Before email, if you wanted to write to someone, you had to invest some effort in it. You’d sit down with pen and paper, or at a typewriter, and carefully compose a message. There wasn’t anything about the medium that lent itself to dashing off quick notes without giving them much thought, partly because of the ritual involved, and the time it took to write a note, find and address an envelope, add postage, and take the letter to a mailbox. Because the very act of writing a note or letter to someone took this many steps, and was spread out over time, we didn’t go to the trouble unless we had something important to say. Because of email’s immediacy, most of us give little thought to typing up any little thing that pops in our heads and hitting the send button. And email doesn’t cost anything.
Sure, there’s the money you paid for your computer and your internet connection, but there is no incremental cost to sending one more email. Compare this with paper letters. Each one incurred the price of the envelope and the postage stamp, and although this doesn’t represent a lot of money, these were in limited supply – if you ran out of them, you’d have to make a special trip to the stationery store and the post office to buy more, so you didn’t use them frivolously. The sheer ease of sending emails has led to a change in manners, a tendency to be less polite about what we ask of others. Many professionals tell a similar story. One said, “A large proportion of emails I receive are from people I barely know asking me to do something for them that is outside what would normally be considered the scope of my work or my relationship with them. Email somehow apparently makes it OK to ask for things they would never ask by phone, in person, or in snail mail.”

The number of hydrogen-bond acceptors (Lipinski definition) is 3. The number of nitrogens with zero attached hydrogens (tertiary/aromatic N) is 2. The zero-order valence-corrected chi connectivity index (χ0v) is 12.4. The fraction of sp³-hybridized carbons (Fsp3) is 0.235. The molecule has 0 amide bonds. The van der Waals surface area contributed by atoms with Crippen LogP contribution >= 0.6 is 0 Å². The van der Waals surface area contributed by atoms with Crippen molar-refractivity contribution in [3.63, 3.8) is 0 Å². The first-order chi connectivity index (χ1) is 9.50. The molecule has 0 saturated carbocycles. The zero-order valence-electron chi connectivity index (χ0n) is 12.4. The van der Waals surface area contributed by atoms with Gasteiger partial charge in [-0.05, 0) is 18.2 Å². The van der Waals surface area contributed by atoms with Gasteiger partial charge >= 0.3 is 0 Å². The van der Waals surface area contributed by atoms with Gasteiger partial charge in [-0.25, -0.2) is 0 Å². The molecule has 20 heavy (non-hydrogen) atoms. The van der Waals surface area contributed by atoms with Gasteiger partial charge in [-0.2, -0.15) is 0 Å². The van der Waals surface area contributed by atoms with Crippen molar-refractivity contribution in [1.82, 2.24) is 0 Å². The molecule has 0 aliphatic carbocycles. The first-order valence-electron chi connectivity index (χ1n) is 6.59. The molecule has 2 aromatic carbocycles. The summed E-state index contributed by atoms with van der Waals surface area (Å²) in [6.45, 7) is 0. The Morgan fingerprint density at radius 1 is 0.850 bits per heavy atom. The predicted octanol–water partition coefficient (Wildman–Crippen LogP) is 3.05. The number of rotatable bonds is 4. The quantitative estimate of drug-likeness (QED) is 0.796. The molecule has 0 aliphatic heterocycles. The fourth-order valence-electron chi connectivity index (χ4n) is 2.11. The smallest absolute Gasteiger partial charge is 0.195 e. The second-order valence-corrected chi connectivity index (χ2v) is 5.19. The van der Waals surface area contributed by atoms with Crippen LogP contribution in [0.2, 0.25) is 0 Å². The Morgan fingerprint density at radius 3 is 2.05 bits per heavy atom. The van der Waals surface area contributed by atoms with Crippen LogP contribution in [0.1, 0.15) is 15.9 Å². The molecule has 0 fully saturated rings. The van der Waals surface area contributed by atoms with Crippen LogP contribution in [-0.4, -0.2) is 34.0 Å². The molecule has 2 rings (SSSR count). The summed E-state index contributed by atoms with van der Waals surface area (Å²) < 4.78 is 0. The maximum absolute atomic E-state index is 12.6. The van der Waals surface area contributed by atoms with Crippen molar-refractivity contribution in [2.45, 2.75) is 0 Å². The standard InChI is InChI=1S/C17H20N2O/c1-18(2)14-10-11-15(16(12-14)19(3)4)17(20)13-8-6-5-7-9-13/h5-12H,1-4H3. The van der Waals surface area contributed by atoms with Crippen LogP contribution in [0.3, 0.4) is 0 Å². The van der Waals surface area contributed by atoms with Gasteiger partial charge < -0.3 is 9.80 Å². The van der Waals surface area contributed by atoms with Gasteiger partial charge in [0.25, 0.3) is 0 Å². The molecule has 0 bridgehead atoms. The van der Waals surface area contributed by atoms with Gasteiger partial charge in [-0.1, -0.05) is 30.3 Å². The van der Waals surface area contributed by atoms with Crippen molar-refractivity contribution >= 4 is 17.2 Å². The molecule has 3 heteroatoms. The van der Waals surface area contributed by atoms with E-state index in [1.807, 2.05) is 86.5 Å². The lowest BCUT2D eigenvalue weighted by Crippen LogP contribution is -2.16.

Most emails demand some sort of action: Click on this link to see a video of a baby panda, or answer this query from a co-worker, or make plans for lunch with a friend, or delete this email as spam. All this activity gives us a sense that we’re getting things done – and in some cases we are. But we are sacrificing efficiency and deep concentration when we interrupt our priority activities with email.
Daniel J Levitin writing in The Guardian